For those suffering from life-threatening eating disorders, a new hope comes from a treatment called deep brain stimulation (DBS). This FDA-approved treatment has historically been used for neurological disorders (primarily involving physical tremors); a study in the Annual Review of Neuroscience said this treatment has a “dramatic clinical benefit” for Parkinson’s, Tourette’s, and depression. Another study said it may be “the most significant single advance in decades in the treatment of neurological disorders.”
Now, researchers are looking to DBS as a treatment for anorexia recovery. DBS is a neurosurgical procedure that implants a “brain pacemaker” (electrodes) into the brain (the particular area of the brain in which the electrodes are inserted is dependent on what the patient’s symptoms are). An electrical current (which the patient doesn’t feel) stimulates those different parts of the brain.
Because the procedure is typically quite risky with potentially life-threatening side effects, this surgical treatment is reserved for patients with extreme cases whose symptoms are not alleviated with medication. A 2012 study stated that DBS is a “valuable option for weight restoration in otherwise-refractory and life-threatening cases” but that “further scientific investigation is essential to warrant the long-term efficacy and safety.”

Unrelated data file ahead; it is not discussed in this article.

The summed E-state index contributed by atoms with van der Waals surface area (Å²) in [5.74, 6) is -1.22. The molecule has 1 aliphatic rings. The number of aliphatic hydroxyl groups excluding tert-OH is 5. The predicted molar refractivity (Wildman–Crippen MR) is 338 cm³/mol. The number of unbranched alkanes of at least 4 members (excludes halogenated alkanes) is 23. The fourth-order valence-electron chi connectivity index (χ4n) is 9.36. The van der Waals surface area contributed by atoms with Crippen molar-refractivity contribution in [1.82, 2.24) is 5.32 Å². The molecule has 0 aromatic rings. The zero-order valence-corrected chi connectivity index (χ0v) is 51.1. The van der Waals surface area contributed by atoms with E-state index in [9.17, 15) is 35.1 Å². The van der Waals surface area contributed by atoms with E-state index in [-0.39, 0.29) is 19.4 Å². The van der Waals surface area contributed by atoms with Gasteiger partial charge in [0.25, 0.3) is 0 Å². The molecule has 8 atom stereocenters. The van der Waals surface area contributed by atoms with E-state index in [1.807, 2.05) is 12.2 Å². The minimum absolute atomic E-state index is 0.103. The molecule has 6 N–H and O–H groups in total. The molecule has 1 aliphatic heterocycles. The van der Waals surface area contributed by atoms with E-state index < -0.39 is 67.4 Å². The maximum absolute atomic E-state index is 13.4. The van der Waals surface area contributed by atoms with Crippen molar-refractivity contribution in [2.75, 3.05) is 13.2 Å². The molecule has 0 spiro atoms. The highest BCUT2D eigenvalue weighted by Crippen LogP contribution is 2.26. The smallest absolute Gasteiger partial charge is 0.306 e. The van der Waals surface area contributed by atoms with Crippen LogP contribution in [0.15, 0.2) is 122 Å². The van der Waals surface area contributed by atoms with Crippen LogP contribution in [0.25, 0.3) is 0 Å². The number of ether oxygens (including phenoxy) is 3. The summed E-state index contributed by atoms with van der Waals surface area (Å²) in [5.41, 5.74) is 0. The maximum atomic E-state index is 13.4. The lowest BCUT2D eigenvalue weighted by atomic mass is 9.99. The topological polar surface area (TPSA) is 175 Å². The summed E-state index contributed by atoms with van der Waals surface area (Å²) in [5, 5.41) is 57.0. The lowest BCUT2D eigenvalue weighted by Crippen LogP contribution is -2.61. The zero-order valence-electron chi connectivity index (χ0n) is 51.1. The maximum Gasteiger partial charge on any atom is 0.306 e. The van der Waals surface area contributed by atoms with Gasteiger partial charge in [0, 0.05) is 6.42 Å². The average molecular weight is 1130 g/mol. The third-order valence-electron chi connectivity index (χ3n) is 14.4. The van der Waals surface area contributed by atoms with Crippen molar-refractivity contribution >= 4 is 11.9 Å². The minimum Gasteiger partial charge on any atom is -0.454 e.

And until recently, not much else has been said about DBS’s role in weight recovery. In a small but detailed study conducted at the University of Toronto Department of Surgery (published just last week), 16 severely underweight patients between the ages of 21 and 57 underwent deep brain stimulation, and the results were particularly positive. These patients — who were averse to all other treatments before DBS — experienced increased BMI and “significant improvements in measures of depression.” The study found that a year post-treatment, the patients were still healthy, saying that DBS is “well tolerated, and is associated with significant and sustained improvements in affective symptoms, BMI, and changes in neural circuitry at 12 months after surgery.”
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